HVAC Residential Market / Furnaces / Air Conditioners / Air-Source Heat Pumps / Refrigeration / Freezers & Coolers

85 Years of Leadership: We're 85! A Peek at Our History

June 27, 2011
KEYWORDS The NEWS
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BNP Media co-CEO Taggart Henderson, right, with administrative assistant Janice Bashi. “My brothers and I are fourth-generation executive owners,” he said.


In 1926, F.M. Cockrell started Business News Publishing Co., now BNP Media, in Detroit. The first issue of the Electric Refrigeration News, now The Air Conditioning, Heating & Refrigeration NEWS, had a publication date of Sept. 11, 1926. It was created to help recognize the importance of the expanding electric refrigeration market, which would also help perpetuate the use of electricity. It’s no surprise that the two technologies grew up in each other’s shadows.

Looking at the market’s history, we can see why Cockrell wanted to get involved in it when he did. By 1920 there were some 200 different refrigerator models on the market. Steel and porcelain cabinets began appearing in the mid-’20s. The NEWS, of course, appeared in 1926. The first directory was published in 1927.

The fledging publication and publisher weathered the Great Depression by continually working to provide valuable, insightful information to the industry it served. Home refrigerators were becoming status symbols over old-fashioned ice boxes, and the real benefits they provided - convenience, healthier food storage, economy of food dollars - allowed them to grow.

In 1931, the publication frequency increased from every other week, to every week.

When the publication turned 10 years old, in 1936, it became the Air Conditioning and Refrigeration News. Comfort cooling was taking off commercially, having already established itself within some movie theaters, in high-end retailers like J.L. Hudson in Detroit, and in temperature-sensitive industries like candy-making and pharmaceuticals. R-22 had entered the market.

By 1937, more than 2 million Americans owned refrigerators. But that was only the beginning - by 2007, refrigerators were present in 99.5 percent of all American homes, and hailed as one of the most important domestic technological developments of the century.

In 1939, the first all-industry expo took place, created by NEWS publisher Cockrell.

The year also saw the emergence of World War II. In that one year, Franco’s nationalists won the Spanish Civil War, Germany annexed Czech territories, Italy occupied Albania, Germany occupied Poland, and the USSR attacked Finland. After the U.S. entered the war in 1941, NEWS editors like Jack Sweet stepped up in service of their country - while The NEWS kept publishing.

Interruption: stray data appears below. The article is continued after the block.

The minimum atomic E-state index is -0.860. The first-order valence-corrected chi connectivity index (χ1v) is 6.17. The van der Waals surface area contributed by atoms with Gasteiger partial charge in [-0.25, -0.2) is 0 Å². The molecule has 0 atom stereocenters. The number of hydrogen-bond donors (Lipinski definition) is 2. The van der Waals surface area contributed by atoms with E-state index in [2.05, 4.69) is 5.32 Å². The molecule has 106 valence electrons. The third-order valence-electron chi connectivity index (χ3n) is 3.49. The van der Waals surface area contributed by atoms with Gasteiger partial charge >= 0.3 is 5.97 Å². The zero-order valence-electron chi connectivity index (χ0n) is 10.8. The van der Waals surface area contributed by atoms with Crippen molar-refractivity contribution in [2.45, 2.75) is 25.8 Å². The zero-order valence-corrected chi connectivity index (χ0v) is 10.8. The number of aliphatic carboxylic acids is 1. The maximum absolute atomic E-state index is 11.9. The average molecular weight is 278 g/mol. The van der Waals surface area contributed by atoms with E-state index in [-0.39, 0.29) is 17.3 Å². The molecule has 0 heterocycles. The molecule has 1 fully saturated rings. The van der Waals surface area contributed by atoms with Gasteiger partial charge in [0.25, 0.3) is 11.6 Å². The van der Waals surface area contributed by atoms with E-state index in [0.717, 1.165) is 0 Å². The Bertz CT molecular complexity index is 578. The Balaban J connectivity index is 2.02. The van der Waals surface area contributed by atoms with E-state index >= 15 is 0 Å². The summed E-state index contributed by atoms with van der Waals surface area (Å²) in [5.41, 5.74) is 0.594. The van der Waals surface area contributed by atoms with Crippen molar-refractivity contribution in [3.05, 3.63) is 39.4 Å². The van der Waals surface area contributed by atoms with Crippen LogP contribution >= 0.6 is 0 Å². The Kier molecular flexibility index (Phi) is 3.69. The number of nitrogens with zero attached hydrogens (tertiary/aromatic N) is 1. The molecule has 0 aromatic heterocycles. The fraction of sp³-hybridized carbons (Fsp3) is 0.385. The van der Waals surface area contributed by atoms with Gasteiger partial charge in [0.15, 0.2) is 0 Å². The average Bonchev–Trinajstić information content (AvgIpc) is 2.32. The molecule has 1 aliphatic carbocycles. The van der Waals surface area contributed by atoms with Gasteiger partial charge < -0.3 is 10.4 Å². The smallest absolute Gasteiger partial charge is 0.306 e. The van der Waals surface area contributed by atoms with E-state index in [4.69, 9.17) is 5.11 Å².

In 1958, the coverage was extended again and we became The Air Conditioning, Heating & Refrigeration NEWS. These days, we are simply known as The NEWS.

In 1968, the offices were moved from Detroit to Birmingham, Mich. The company has been headquartered in Troy, Mich., since 1979.

LEADING TECHNOLOGY

All along the way, BNP leadership kept its eyes open to the opportunities provided by technological advancements in both the HVACR trade, and in the science and art of publishing itself.

The paper was first published on a Linotype machine (which we laughingly refer to as one step up from Gutenberg’s moveable type). The machine’s operator, or compositor, would type in the edited manuscript. This was output as metal type - which needed to be hand assembled with printed elements like graphics, to create a plate. The plates were printed on paper, assembled as a magazine, addressed, and mailed to subscribers.

Cold type, also called phototypesetting, emerged in the 1960s. In this method, edited manuscripts were set as single-column galley proofs. Copies of the proofs and manuscripts went to the proofreaders, who read both at once to check for accuracy to the original. Corrections were made again at the typesetter’s shop, and corrected galleys were returned the next day. Proofreaders checked the corrections, and the galley copies were trimmed and used to create page mockups. From those, the original galleys were cut, waxed, and set as page paste-ups. These became actual pages at the printer.

Computers started to be used in the late ’70s and early ’80s. At first they were little more than glorified typewriters - but what an improvement for the editors who could make corrections without correcting fluid, and run a spell checker! Early file transference was done by passing 5.25-inch floppy disks, later 3.5-inch disks, back and forth.

For a few years, The NEWS was published by a mixed method that included galley corrections and computerization. Pages at one point were delivered by hand to the printer’s office, on a disk. Page layout and corrections were done on computer.

The growth and increasing commercialization of computer networking eventually made this a nearly paperless process, at least as far as the transfer of files to the printer was concerned. Individual pages are composed at the computer by the art director; the pages are printed for proofreading, and again when page corrections are made. All pages are sent to the printer via the computer.

The availability of today’s articles does not stop with the printed issues. Each week’s issue goes online at www.achrnews.com, with even more information than the print issue includes. The website includes Breaking News, Extra Edition, videos, podcasts, editorial archives, and more.

Initially a publisher of magazines and technical books, BNP Media now serves a broad range of business-to-business customers via multiple media. The NEWS is still proudly leading the way. Today’s subscribers may read us online, on tablets and smart phones, as well as on their PCs - or even holding a printed copy of the publication in their hands.

Publication date: 06/27/2011

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